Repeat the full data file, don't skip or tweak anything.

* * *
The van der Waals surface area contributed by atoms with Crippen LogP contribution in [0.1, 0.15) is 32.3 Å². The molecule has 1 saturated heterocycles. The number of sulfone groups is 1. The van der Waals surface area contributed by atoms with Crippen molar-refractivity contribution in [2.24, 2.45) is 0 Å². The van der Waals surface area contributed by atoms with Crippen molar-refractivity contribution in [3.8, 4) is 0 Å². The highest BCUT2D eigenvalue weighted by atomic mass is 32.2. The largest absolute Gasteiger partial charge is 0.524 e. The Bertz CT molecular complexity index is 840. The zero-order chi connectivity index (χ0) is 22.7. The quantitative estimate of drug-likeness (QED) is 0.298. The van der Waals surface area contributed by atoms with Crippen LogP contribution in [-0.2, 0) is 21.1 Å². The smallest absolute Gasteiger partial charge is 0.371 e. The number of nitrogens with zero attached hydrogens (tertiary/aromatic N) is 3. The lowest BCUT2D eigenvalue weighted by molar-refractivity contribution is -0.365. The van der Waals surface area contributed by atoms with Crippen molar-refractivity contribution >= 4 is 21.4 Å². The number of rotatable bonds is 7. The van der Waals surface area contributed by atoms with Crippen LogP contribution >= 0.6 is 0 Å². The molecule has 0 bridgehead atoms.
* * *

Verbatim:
The van der Waals surface area contributed by atoms with Crippen LogP contribution in [0.1, 0.15) is 32.3 Å². The molecule has 1 saturated heterocycles. The number of sulfone groups is 1. The van der Waals surface area contributed by atoms with Crippen molar-refractivity contribution in [2.24, 2.45) is 0 Å². The van der Waals surface area contributed by atoms with Crippen molar-refractivity contribution in [3.8, 4) is 0 Å². The highest BCUT2D eigenvalue weighted by atomic mass is 32.2. The largest absolute Gasteiger partial charge is 0.524 e. The Bertz CT molecular complexity index is 840. The zero-order chi connectivity index (χ0) is 22.7. The quantitative estimate of drug-likeness (QED) is 0.298. The van der Waals surface area contributed by atoms with Crippen LogP contribution in [-0.2, 0) is 21.1 Å². The smallest absolute Gasteiger partial charge is 0.371 e. The number of nitrogens with zero attached hydrogens (tertiary/aromatic N) is 3. The lowest BCUT2D eigenvalue weighted by molar-refractivity contribution is -0.365. The van der Waals surface area contributed by atoms with Crippen molar-refractivity contribution >= 4 is 21.4 Å². The number of rotatable bonds is 7. The van der Waals surface area contributed by atoms with Crippen LogP contribution >= 0.6 is 0 Å². The molecule has 0 bridgehead atoms.